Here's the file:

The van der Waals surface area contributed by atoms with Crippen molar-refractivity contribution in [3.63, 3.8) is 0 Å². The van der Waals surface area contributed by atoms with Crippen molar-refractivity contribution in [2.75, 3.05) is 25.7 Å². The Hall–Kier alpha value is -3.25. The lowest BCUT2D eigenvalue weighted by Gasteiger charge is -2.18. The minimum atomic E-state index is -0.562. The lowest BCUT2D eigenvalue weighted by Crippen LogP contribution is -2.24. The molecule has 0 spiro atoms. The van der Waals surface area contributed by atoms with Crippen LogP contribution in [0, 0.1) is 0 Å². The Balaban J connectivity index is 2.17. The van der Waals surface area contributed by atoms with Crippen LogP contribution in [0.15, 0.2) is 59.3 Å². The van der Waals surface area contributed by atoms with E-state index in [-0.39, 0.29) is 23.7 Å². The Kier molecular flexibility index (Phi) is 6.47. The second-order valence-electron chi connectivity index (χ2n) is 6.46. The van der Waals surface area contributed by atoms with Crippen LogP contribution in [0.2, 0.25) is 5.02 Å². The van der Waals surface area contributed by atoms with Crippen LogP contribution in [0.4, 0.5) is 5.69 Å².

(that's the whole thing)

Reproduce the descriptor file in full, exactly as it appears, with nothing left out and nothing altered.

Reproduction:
The van der Waals surface area contributed by atoms with Crippen molar-refractivity contribution in [3.63, 3.8) is 0 Å². The van der Waals surface area contributed by atoms with Crippen molar-refractivity contribution in [2.75, 3.05) is 25.7 Å². The Hall–Kier alpha value is -3.25. The lowest BCUT2D eigenvalue weighted by Gasteiger charge is -2.18. The minimum atomic E-state index is -0.562. The lowest BCUT2D eigenvalue weighted by Crippen LogP contribution is -2.24. The molecule has 0 spiro atoms. The van der Waals surface area contributed by atoms with Crippen LogP contribution in [0, 0.1) is 0 Å². The Balaban J connectivity index is 2.17. The van der Waals surface area contributed by atoms with Crippen LogP contribution in [0.15, 0.2) is 59.3 Å². The van der Waals surface area contributed by atoms with E-state index in [-0.39, 0.29) is 23.7 Å². The Kier molecular flexibility index (Phi) is 6.47. The second-order valence-electron chi connectivity index (χ2n) is 6.46. The van der Waals surface area contributed by atoms with Crippen LogP contribution in [0.2, 0.25) is 5.02 Å². The van der Waals surface area contributed by atoms with Crippen LogP contribution in [0.4, 0.5) is 5.69 Å².